JDS students participate in multi-school field trip

Eliana Wolf, Reporter

Students from CESJDS, Bishop McNamara, The David Posnack Jewish Day School and the Boyd H. Anderson high school took a trip to Washington, D.C. to visit the Holocaust and African American History and Culture museums on Monday, April 17. This field trip was part of a larger initiative for high school students to learn how to combat antisemitism and racism. 

The goal of the field trip was to bring members of the Jewish and African-American communities together to learn more about each other’s history and culture. The trip included local schools JDS and Bishop McNamara along with Florida schools Posnack and Boyd H. Anderson. 

Junior Oz Alon, a Posnack School student, feels that the partnership between Jewish and African American schools is really beneficial and important for both communities. 

“Where I am right now, there’s not too many African American people,” Alon said. So it’s hard to get that side of their history unless it’s from a textbook. So being able to really hear their stories and visit those museums gave me a sense of cultural integration.”

The day started with a tour of the United States Holocaust Memorial Museum. Students learned about the rise of Nazi Germany in 1933, with inciting events such as Kristallnacht, and the tour closed with the allies liberating the camps in 1945. The morning was devoted to the history of antisemitism and how to combat it today. 

“Seeing all those stories about the ghetto, and then seeing how it was reconstructed, seeing the steps that the Nazis took to establish such a thing, was extremely powerful,” Alon said. “Because being a European Jew, this was an event that my entire family underwent and the results you can even see today through generational trauma.”

After the Holocaust Museum, students ate lunch on the National Mall, giving them time to reflect on what they have learned, share their experiences, and socialize with others from various backgrounds.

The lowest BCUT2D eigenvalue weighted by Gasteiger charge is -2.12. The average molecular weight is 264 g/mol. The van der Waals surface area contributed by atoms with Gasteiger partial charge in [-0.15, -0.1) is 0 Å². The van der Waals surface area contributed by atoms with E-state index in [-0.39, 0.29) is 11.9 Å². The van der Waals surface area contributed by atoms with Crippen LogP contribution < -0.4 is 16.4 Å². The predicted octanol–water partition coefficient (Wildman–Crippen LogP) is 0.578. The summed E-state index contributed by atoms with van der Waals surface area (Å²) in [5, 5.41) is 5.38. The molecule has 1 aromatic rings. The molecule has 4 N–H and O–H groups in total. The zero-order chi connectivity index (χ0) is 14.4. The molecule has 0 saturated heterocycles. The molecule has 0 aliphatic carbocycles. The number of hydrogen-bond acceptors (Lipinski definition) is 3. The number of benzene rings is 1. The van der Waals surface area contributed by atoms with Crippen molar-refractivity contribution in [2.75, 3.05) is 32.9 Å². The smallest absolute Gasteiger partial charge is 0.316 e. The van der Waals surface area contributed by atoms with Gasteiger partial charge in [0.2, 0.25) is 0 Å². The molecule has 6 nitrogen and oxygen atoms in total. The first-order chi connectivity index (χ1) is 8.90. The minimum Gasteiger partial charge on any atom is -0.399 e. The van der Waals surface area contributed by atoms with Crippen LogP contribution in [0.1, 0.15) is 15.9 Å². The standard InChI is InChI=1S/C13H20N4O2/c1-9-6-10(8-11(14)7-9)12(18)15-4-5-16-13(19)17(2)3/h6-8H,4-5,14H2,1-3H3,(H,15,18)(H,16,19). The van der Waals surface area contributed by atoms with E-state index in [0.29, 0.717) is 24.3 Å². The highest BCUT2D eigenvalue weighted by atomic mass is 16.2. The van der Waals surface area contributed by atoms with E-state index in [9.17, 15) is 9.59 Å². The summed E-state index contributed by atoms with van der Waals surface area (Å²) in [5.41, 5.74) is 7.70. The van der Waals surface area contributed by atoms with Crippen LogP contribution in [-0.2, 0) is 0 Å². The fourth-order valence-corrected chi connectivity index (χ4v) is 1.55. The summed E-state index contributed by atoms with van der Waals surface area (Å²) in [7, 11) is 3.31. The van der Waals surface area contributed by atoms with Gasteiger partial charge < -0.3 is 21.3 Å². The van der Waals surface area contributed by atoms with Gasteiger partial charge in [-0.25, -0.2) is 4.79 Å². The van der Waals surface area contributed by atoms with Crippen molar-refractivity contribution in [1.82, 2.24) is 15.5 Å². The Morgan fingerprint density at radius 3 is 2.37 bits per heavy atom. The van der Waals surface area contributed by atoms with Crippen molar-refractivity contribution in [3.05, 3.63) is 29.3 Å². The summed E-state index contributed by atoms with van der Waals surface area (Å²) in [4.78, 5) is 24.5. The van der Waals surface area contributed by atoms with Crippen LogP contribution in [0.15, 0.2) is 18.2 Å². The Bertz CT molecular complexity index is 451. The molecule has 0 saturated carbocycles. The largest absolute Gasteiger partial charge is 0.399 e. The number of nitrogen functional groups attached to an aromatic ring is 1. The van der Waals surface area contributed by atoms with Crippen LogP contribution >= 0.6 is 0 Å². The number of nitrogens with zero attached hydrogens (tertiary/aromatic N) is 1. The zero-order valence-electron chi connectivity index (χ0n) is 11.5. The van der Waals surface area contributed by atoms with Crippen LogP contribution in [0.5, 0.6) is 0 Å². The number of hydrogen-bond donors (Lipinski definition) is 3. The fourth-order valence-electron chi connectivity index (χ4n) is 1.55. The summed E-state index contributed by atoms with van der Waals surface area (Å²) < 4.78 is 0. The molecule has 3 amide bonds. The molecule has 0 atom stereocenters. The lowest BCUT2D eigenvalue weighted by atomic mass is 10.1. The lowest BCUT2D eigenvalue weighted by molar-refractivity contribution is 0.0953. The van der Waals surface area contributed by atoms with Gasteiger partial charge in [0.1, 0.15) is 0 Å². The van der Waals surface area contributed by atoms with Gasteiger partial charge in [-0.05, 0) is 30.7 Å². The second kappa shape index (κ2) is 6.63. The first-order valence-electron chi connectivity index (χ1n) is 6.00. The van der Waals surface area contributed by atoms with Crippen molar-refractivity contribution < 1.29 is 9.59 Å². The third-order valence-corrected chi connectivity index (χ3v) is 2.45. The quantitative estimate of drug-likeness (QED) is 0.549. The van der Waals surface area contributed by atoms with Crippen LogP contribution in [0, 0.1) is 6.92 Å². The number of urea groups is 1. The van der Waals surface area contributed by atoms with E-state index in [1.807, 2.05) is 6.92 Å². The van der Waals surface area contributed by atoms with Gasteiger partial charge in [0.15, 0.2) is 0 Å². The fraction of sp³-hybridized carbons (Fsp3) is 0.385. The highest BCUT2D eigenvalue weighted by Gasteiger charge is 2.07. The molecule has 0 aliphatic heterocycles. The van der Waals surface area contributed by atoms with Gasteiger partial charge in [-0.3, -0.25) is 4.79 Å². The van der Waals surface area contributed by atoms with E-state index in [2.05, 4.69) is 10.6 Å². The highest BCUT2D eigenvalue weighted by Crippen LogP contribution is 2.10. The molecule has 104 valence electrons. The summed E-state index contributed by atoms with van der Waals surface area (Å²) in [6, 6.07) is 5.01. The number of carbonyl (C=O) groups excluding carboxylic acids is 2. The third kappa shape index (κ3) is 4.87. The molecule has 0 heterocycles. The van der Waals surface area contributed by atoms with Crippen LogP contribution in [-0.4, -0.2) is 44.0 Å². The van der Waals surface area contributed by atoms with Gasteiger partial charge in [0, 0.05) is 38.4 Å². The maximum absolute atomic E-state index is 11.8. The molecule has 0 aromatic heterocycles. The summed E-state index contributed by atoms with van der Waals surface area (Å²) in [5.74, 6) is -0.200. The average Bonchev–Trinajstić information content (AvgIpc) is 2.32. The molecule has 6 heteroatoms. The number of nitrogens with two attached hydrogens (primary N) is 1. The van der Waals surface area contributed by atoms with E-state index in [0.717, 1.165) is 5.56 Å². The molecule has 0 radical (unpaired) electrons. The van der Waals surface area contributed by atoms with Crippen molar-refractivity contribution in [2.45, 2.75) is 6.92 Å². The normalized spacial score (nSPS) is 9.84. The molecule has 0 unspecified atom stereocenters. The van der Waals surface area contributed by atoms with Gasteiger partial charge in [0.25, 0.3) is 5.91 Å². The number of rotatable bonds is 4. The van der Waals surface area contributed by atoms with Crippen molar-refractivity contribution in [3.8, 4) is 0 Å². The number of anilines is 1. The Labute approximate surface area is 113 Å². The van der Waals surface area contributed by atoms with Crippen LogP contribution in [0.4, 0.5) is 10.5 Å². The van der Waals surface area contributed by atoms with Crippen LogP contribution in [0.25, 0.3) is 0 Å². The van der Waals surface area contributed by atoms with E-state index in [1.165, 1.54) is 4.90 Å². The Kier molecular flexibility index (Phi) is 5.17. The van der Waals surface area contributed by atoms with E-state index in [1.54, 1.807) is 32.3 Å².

Freshman Ayala Karo found lunchtime to be a very enjoyable part of the day, because she felt that a break was needed to split up the museums. 

“We got to talk with people from the different schools, mainly from Florida,” Karo said. “And that was really nice to compare experiences and compare the differences between our schools and our lives in general, and they were all really nice.”

After lunch, the group visited the National Museum of African American History and Culture. Students walked through the general exhibit, learning about the history of African Americans and their experiences in the United States starting in the 1400s and ending with Barack Obama’s inauguration. There were also exhibits on Afro-futurism, a movement to express futuristic themes in traditional Black culture and an exhibit on African American musicians that students toured. 

For students at JDS, this was a new experience of going to the African American history museum with members of the African American community. 

“Going to the African American Museum [with the schools] forces you to take a new perspective and see it not only as an outsider, but truly as a person who is connected to this,” Karo said. 

Both the Holocaust Museum and the African American History and Culture museum gave new insights and information to the visiting students. With the goal of educating high schoolers about the Jewish and African-American culture and history, many students on the field trip believe the museums were the best way to get unbiased and credible information.  

Jewish History Department Chair Dan Rosenthal believes the field trip was an excellent way to get people from different communities together. 

“I think that the opportunity for dialogue and the ability to just meet with other teens in a fairly casual way is really fantastic and, and is probably the best way to counter racism, antisemitism and other forms of hatred,” Rosenthal said. 

The end of the day was at the All Set Restaurant in downtown Silver Spring. There was a professor of African American Studies from George Mason University, and an American University Jewish History professor that spoke about combating antisemitism and racism. They also talked to the group about the historical relationship between Jewish and African American communities, as they taught a joint class about it last semester. 

Combating antisemitism and racism as high schoolers was a priority for many on the trip, and this was the perfect place to start. All of the students got to learn from each other and many students were motivated to work toward a society that is more inclusive and educated about the Jewish and African American communities. 

“It was really great to see just how all of the students from all the schools were able to interact with one another and to see how much they all had in common,” Rosenthal said.